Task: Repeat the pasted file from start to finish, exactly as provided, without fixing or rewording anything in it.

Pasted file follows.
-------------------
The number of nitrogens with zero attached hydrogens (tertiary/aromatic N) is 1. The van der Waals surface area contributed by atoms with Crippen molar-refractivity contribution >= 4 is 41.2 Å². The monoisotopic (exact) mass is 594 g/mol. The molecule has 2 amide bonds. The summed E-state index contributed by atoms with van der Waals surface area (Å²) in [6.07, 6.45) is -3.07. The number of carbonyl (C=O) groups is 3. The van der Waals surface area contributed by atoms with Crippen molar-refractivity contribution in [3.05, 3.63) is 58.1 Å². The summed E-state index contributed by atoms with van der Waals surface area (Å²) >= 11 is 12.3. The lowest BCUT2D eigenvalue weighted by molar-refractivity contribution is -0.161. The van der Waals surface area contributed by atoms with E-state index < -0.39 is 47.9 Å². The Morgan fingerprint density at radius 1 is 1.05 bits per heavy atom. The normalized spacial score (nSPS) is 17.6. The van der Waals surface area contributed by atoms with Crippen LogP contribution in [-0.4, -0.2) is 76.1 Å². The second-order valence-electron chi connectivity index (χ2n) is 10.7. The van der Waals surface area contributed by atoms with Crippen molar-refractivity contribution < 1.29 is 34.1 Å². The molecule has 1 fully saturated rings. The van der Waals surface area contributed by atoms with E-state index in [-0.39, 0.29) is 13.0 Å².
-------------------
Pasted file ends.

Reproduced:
The number of nitrogens with zero attached hydrogens (tertiary/aromatic N) is 1. The van der Waals surface area contributed by atoms with Crippen molar-refractivity contribution >= 4 is 41.2 Å². The monoisotopic (exact) mass is 594 g/mol. The molecule has 2 amide bonds. The summed E-state index contributed by atoms with van der Waals surface area (Å²) in [6.07, 6.45) is -3.07. The number of carbonyl (C=O) groups is 3. The van der Waals surface area contributed by atoms with Crippen molar-refractivity contribution in [3.05, 3.63) is 58.1 Å². The summed E-state index contributed by atoms with van der Waals surface area (Å²) >= 11 is 12.3. The lowest BCUT2D eigenvalue weighted by molar-refractivity contribution is -0.161. The van der Waals surface area contributed by atoms with E-state index < -0.39 is 47.9 Å². The Morgan fingerprint density at radius 1 is 1.05 bits per heavy atom. The normalized spacial score (nSPS) is 17.6. The van der Waals surface area contributed by atoms with Crippen LogP contribution in [-0.4, -0.2) is 76.1 Å². The second-order valence-electron chi connectivity index (χ2n) is 10.7. The van der Waals surface area contributed by atoms with Crippen molar-refractivity contribution < 1.29 is 34.1 Å². The molecule has 1 fully saturated rings. The van der Waals surface area contributed by atoms with E-state index in [-0.39, 0.29) is 13.0 Å².